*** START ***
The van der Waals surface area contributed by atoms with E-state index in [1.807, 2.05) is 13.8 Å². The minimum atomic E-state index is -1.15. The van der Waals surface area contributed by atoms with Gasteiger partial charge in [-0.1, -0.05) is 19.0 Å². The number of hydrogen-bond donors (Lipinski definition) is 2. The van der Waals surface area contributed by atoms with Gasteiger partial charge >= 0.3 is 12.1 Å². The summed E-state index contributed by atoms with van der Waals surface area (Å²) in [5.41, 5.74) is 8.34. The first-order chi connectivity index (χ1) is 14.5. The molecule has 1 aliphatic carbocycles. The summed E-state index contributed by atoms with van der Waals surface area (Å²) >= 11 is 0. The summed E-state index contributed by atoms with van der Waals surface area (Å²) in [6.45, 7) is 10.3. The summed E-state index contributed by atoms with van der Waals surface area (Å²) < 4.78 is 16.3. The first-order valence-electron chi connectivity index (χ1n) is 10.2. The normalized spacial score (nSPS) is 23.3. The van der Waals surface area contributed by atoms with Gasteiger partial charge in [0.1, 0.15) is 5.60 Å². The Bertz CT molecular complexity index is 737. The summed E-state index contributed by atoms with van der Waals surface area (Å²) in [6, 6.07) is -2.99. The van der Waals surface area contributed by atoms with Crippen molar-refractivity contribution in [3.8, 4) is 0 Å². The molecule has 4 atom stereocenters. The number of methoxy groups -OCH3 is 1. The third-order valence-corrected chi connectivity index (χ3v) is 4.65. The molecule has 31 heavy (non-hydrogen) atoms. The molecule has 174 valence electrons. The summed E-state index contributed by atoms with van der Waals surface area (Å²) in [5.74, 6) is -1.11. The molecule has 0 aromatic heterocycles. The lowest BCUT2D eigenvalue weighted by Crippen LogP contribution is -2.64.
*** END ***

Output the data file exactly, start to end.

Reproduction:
The van der Waals surface area contributed by atoms with E-state index in [1.807, 2.05) is 13.8 Å². The minimum atomic E-state index is -1.15. The van der Waals surface area contributed by atoms with Gasteiger partial charge in [-0.1, -0.05) is 19.0 Å². The number of hydrogen-bond donors (Lipinski definition) is 2. The van der Waals surface area contributed by atoms with Gasteiger partial charge >= 0.3 is 12.1 Å². The summed E-state index contributed by atoms with van der Waals surface area (Å²) in [5.41, 5.74) is 8.34. The first-order chi connectivity index (χ1) is 14.5. The molecule has 1 aliphatic carbocycles. The summed E-state index contributed by atoms with van der Waals surface area (Å²) >= 11 is 0. The summed E-state index contributed by atoms with van der Waals surface area (Å²) in [6.45, 7) is 10.3. The summed E-state index contributed by atoms with van der Waals surface area (Å²) < 4.78 is 16.3. The first-order valence-electron chi connectivity index (χ1n) is 10.2. The normalized spacial score (nSPS) is 23.3. The van der Waals surface area contributed by atoms with Gasteiger partial charge in [0.1, 0.15) is 5.60 Å². The Bertz CT molecular complexity index is 737. The summed E-state index contributed by atoms with van der Waals surface area (Å²) in [6, 6.07) is -2.99. The van der Waals surface area contributed by atoms with Crippen molar-refractivity contribution in [3.8, 4) is 0 Å². The molecule has 4 atom stereocenters. The number of methoxy groups -OCH3 is 1. The third-order valence-corrected chi connectivity index (χ3v) is 4.65. The molecule has 31 heavy (non-hydrogen) atoms. The molecule has 174 valence electrons. The summed E-state index contributed by atoms with van der Waals surface area (Å²) in [5.74, 6) is -1.11. The molecule has 0 aromatic heterocycles. The lowest BCUT2D eigenvalue weighted by Crippen LogP contribution is -2.64.